I have seen this question popping up various times now where people want to know how long VSAN rebuilding will take with large drives. And it was something that was asked on twitter as well today, and I think there are some common misconceptions out there when it comes to rebuilding. Maybe this tweet summarizes those misconceptions best:
@julian_wood you see rebuild times on a 1 TB vs 4 TB SATA lately?? I haven't heard too many VSAN node rebuild time stories yet.
— Rob Bergin (@rbergin) May 15, 2014
There are a couple of things I feel need to be set straight here:
- VSAN is an object store storage solution, each disk is a destination for objects
- There is no filesystem or RAID set spanning disks
I suggest you read the above twice, now if you know that there is no RAID set spanning disks or a single filesystem formatted across multiple you can conclude the following: If a disk fails then what is on the disk will need to be rebuild. Lets look at an example:
I have a 4TB disk with 1TB capacity used by virtual machine objects. The 4TB disk fails. Now the objects are more than likely out of compliance from an availability stance and VSAN will start rebuilding the missing components of those objects. Notice I said “objects and components” and not “disk”. This means that VSAN will start reconstructing the 1TB worth of components of those impacted objects, and not the full 4TB! The total size of the lost components is what matters, and not the total size of the lost disk.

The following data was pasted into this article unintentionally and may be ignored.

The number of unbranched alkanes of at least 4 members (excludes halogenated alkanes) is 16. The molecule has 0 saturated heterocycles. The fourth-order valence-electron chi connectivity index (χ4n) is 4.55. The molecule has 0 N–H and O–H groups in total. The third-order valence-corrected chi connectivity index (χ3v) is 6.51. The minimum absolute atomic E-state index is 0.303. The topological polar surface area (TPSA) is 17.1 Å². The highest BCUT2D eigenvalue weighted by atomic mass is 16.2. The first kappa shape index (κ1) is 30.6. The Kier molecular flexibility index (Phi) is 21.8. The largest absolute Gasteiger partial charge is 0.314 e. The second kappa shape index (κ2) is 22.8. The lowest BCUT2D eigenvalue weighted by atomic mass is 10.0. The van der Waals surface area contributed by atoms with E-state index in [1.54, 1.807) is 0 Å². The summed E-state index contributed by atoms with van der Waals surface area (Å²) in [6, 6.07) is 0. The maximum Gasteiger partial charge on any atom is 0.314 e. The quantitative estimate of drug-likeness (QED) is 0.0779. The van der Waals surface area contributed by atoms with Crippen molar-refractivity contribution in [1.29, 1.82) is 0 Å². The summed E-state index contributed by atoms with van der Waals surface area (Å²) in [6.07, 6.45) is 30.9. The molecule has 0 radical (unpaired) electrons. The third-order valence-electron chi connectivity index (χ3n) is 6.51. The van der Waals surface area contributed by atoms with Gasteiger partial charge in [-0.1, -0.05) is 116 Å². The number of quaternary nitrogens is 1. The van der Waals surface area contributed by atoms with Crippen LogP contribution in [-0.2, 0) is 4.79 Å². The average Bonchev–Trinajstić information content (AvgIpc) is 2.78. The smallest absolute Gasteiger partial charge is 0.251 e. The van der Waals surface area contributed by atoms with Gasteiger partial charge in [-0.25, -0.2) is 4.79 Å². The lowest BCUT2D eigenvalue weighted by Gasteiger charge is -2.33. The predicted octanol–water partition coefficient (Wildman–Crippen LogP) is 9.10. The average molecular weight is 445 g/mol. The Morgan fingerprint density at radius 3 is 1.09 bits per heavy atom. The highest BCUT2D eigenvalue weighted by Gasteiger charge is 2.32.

Now when VSAN starts rebuilding it is good to know that all hosts that hold components of impacted objects will contribute to the rebuild. Even better, VSAN does not have to wait for the failed disk to be replaced or return for duty… VSAN used the whole VSAN cluster as a hot spare and will start rebuilding those components within your cluster, as long as there is sufficient disk capacity available of course. On top of that, the rebuilding logic of VSAN is smart… it will not just go all out but it will instead take the current workload consideration. If you have virtual machines which are doing a lot of IO than VSAN, while rebuilding, is smart enough to prioritize the rebuilding of those components in such a way that it will not hurt your workloads.
Now the question remains, how long will it take to rebuild 1TB worth of lost components? Well that depends… And what does it depend on?
- Total size of components to be rebuild of impacted objects
- Number of hosts in the cluster
- Number of hosts contributing to the rebuild
- Number of disks per host
- Network infrastructure
- Current workload of VMs within the cluster
A lot of variables indeed, difficult for me to predict how long it will take. This is something
Oh, and before I forget, congrats to the VSAN team for winning best of Microsoft TechEd in the virtualization category. WHAT? Yes you read that correctly…